Today is Veteran's Day.
This is the day we take the time to honor our veterans, and their families, for all the sacrifices they have made for us. I thought I'd share the history of Veteran's Day with you. While I'd like to tell you I put all those history classes to good use, I got all this from http://www.history.com/topics/history-of-
On the 11th hour of the 11th day of the 11th month of 1918, an armistice, or temporary cessation of hostilities, was declared between the Allied nations and Germany in the First World War, then known as "the Great War." Commemorated as Armistice Day beginning the following year, November 11th became a legal federal holiday in the United States in 1938. In the aftermath of World War II and the Korean War, Armistice Day became Veterans Day, a holiday dedicated to American veterans of all wars.
In November 1918, U.S. President Woodrow Wilson proclaimed November 11 as the first commemoration of Armistice Day.
On November 11, 1921, an unidentified American soldier killed in the war was buried at Arlington National Cemetery in Washington, D.C.; the U.S. Congress had declared the day a legal federal holiday in honor of all those who participated in the war. On the same day, unidentified soldiers were laid to rest at Westminster Abbey in London and at the Arc de Triomphe in Paris.
On June 4, 1926, Congress passed a resolution that the "recurring anniversary of [November 11, 1918] should be commemorated with thanksgiving and prayer and exercises designed to perpetuate peace through good will and mutual understanding between nations" and that the president should issue an annual proclamation calling for the observance of Armistice Day.
An act approved May 13, 1938 made November 11 a legal Federal holiday, "dedicated to the cause of world peace and to be hereafter celebrated and known as 'Armistice Day.'" In actuality, there are no U.S. national holidays because the states retain the right to designate their own, and the government can only designate holidays for federal employees and for the District of Columbia. In practice, however, states almost always follow the federal lead.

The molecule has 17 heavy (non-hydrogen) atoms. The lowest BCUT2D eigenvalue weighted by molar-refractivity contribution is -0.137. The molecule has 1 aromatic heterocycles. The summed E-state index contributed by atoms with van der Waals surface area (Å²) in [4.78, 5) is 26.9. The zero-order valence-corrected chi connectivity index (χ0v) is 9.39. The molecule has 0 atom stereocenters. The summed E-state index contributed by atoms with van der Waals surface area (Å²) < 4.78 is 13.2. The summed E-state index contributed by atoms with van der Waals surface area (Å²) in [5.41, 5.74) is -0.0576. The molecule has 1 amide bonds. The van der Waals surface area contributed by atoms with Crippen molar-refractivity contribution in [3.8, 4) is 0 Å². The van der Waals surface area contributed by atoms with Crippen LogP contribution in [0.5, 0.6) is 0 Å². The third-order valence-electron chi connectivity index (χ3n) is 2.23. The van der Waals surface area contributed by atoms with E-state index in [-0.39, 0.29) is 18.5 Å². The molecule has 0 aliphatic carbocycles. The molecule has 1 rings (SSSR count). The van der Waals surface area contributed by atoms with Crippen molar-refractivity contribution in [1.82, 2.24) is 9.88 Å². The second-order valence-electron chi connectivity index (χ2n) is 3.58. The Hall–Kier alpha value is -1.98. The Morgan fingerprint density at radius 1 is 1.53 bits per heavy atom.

In 1954, after lobbying efforts by veterans' service organizations, the 83rd U.S. Congress amended the 1938 act that had made Armistice Day a holiday, striking the word "Armistice" in favor of "Veterans." President Dwight D. Eisenhower signed the legislation on June 1, 1954. From then on, November 11 became a day to honor American veterans of all wars.
The next development in the story of Veterans Day unfolded in 1968, when Congress passed the Uniform Holidays Bill, which sought to ensure three-day weekends for federal employees--and encourage tourism and travel--by celebrating four national holidays (Washington's Birthday, Memorial Day, Veterans Day and Columbus Day) on Mondays.
The observation of Veterans Day was set as the fourth Monday in October. The first Veterans Day under the new law was Monday, October 25, 1971; confusion ensued, as many states disapproved of this change, and continued to observe the holiday on its original date. In 1975, after it became evident that the actual date of Veterans Day carried historical and patriotic significance to many Americans, President Gerald R. Ford signed a new law returning the observation of Veterans Day to November 11th beginning in 1978. If November 11 falls on a Saturday or Sunday, the federal government observes the holiday on the previous Friday or following Monday, respectively.
Britain, France, Australia and Canada also commemorate the veterans of World Wars I and II on or near November 11th: Canada has Remembrance Day, while Britain has Remembrance Sunday (the second Sunday of November). In Europe, Britain and the Commonwealth countries it is common to observe two minutes of silence at 11 a.m. every November 11.
So, today take time to remember our Veterans and thank them for their service to our country.
Please join us in the cozy Kindle reading rooms, enjoy the fireplace and comfy throws, or wander over to the conservatory and read in a rain forest. There are also padded chaise loungers with tropical drinks or maybe you'd prefer the cafe where we keep all the "goodies". Where ever you choose, we're glad you're here. Stay and chat awhile. Enjoy your day.
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